There was an Afro-American Society at Dartmouth, to which Mhone and I were invited. But, the Afro-Am’s focus was all on the black American civil rights struggle, and Mhone and I soon drifted away. No one in the Afro-Am had any time for Malawi or Belize. There were black Americans, first and foremost.

        I think it was in the spring of 1966 in Mississippi that Stokely Carmichael first made the call for “black power,” and he visited Dartmouth to speak not long afterwards. I was impressed with Stokely, and liked him a lot.

        But I really wanted to stay out of American politics and activism. When I returned to school in September of 1966 after spending the summer in Brooklyn, I became the only black student in a white fraternity – Zeta Psi. I was good friends with a white student, Steve Cline, across the hall from me at Bissell, and we joined Zeta Psi together. Zeta was a drinking fraternity, and I was doing a lot of drinking.

        An event in the winter of 1967 changed things, in the first instance. The segregationist governor of Alabama, George C. Wallace, visited Dartmouth to speak, and the Afro-American Society raised a ruckus. Some black students at Dartmouth essentially risked suspension or expulsion. The mood in white Zeta Psi was not favorable to the militancy of the black students, and at this point it seemed to me that I had to take sides with my black American brethren.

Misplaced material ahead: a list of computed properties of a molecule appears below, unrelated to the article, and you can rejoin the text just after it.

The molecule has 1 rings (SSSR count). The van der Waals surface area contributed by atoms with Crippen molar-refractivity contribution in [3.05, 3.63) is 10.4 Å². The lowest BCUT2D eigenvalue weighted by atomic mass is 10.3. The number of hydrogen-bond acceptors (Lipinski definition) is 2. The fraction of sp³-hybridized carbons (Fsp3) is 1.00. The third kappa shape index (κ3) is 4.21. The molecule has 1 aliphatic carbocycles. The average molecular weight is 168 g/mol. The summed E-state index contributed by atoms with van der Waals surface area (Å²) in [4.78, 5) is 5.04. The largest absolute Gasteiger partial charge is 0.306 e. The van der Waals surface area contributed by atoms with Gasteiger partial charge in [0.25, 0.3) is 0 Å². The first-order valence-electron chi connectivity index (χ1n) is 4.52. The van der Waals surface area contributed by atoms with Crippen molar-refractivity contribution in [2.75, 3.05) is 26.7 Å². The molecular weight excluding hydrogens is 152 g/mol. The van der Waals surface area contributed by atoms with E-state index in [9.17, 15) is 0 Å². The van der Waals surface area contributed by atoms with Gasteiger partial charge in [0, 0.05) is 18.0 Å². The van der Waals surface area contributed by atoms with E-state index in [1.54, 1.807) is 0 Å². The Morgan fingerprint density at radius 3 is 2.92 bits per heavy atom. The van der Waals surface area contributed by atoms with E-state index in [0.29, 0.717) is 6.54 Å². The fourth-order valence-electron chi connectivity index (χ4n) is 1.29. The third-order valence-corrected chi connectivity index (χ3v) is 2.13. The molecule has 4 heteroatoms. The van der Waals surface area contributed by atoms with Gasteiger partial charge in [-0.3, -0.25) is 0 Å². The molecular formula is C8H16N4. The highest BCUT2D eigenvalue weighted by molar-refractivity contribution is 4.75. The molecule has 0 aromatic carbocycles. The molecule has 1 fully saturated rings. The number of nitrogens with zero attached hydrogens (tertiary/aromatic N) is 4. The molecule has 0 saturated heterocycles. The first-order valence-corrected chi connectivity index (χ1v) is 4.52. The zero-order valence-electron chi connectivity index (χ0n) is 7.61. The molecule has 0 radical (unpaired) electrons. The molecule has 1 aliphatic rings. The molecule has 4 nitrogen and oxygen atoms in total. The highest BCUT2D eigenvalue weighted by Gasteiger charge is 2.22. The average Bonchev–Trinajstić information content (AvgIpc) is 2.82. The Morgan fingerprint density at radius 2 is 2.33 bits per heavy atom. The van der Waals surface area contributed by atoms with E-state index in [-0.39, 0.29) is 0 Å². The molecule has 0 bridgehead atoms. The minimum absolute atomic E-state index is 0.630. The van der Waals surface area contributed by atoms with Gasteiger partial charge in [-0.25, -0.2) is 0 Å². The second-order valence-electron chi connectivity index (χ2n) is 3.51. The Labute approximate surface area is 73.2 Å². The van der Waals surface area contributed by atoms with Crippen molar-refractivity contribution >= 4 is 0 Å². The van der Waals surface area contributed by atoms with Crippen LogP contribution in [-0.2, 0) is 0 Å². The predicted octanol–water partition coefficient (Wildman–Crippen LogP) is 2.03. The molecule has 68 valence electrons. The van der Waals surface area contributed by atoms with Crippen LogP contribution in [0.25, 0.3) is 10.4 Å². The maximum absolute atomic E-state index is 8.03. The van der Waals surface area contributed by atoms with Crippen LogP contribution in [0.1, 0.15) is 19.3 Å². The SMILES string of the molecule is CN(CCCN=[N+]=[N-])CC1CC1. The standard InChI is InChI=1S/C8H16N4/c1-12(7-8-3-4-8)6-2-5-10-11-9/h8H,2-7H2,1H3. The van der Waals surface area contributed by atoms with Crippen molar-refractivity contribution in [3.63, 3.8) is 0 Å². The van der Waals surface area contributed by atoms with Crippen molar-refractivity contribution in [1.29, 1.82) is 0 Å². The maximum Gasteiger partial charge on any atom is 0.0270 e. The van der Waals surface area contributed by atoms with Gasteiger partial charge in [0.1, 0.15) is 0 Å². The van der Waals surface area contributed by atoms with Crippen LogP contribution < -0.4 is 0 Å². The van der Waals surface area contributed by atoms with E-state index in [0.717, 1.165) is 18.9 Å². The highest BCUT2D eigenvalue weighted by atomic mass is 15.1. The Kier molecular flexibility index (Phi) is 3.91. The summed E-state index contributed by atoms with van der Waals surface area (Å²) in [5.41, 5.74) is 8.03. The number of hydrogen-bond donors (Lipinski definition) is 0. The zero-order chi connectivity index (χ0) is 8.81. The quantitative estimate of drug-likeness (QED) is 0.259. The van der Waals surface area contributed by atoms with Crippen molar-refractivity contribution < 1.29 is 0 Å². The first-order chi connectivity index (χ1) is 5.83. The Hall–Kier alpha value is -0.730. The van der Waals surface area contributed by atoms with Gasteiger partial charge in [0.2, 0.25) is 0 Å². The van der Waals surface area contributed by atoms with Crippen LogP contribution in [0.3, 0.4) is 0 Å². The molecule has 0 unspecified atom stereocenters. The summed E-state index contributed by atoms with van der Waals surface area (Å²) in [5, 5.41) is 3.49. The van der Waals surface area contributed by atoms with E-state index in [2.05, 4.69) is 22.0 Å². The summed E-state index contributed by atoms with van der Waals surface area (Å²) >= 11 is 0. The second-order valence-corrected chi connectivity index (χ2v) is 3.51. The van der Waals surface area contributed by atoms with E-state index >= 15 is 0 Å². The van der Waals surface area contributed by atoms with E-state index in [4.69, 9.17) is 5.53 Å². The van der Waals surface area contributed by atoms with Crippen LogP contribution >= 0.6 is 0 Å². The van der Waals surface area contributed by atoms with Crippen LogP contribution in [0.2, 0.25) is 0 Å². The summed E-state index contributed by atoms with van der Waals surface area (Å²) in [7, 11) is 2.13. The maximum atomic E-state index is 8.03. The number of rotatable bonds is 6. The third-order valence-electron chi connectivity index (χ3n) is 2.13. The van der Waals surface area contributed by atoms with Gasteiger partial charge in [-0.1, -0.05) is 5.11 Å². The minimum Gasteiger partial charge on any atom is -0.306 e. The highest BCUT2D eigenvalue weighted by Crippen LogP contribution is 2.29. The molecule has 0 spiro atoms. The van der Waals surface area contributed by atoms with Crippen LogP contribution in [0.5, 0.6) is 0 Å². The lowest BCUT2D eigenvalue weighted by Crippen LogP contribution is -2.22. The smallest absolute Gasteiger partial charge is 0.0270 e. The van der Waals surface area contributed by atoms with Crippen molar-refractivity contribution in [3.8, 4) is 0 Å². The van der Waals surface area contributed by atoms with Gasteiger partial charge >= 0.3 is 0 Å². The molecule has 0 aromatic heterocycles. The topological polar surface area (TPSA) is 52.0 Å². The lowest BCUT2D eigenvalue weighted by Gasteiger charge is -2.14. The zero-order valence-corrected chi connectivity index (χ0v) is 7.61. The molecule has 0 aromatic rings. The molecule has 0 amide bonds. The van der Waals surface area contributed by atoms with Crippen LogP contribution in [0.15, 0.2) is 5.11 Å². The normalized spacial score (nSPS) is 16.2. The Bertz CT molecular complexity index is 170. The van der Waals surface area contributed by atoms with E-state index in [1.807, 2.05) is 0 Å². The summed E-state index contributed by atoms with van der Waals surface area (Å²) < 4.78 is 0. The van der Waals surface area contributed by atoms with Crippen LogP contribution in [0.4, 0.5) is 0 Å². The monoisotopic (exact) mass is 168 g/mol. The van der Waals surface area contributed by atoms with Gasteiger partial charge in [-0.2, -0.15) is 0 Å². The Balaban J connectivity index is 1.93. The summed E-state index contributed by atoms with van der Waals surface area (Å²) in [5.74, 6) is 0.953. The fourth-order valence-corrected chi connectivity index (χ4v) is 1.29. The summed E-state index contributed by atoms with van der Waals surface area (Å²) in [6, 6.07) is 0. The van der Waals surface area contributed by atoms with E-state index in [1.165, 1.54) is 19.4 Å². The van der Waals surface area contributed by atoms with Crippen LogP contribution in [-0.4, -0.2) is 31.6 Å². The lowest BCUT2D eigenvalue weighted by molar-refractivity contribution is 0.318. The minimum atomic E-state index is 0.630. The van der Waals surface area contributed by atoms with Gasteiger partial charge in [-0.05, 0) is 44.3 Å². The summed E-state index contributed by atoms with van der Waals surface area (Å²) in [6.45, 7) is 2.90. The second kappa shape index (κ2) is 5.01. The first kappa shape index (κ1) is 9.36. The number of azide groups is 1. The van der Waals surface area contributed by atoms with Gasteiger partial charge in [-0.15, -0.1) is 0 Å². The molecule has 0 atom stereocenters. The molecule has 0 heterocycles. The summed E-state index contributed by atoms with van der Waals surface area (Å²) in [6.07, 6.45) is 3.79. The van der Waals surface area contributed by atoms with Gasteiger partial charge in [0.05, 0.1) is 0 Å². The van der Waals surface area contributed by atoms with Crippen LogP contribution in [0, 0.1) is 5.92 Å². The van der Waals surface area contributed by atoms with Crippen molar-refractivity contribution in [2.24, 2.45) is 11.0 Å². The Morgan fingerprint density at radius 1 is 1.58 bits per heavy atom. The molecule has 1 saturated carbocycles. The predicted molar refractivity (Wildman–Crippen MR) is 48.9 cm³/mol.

I would say it must have been a while after that when Mhone loaned me Malcolm X’s autobiography.  I read it in one night, and it changed my life. Reading Malcolm, I understood a lot of things I hadn’t understood before.

   By early 1968, it was as if things were going crazy. First there was the Viet Cong’s Tet offensive which showed that the United States, contrary to American military propaganda, was losing the war in Vietnam. Then Bethuel Webster’s Seventeen Proposals were officially released. This proved that Belize was being sold out to Guatemala. In early April, Dr. Martin Luther King, Jr., was murdered. Violence erupted in almost all major American cities. As if all this was not enough, Bobby Kennedy was murdered in June, a couple weeks before I graduated and returned home.

        Fifty years after I left Belize for America as a young innocent, lots of things have changed. A lot of young Belizean blood has been shed. One thing remains the same: they still want to sell us out to Guatemala. As it is said: same circus, different clowns.

    Power to the people.  Remember Danny Conorquie. Fight for Belize.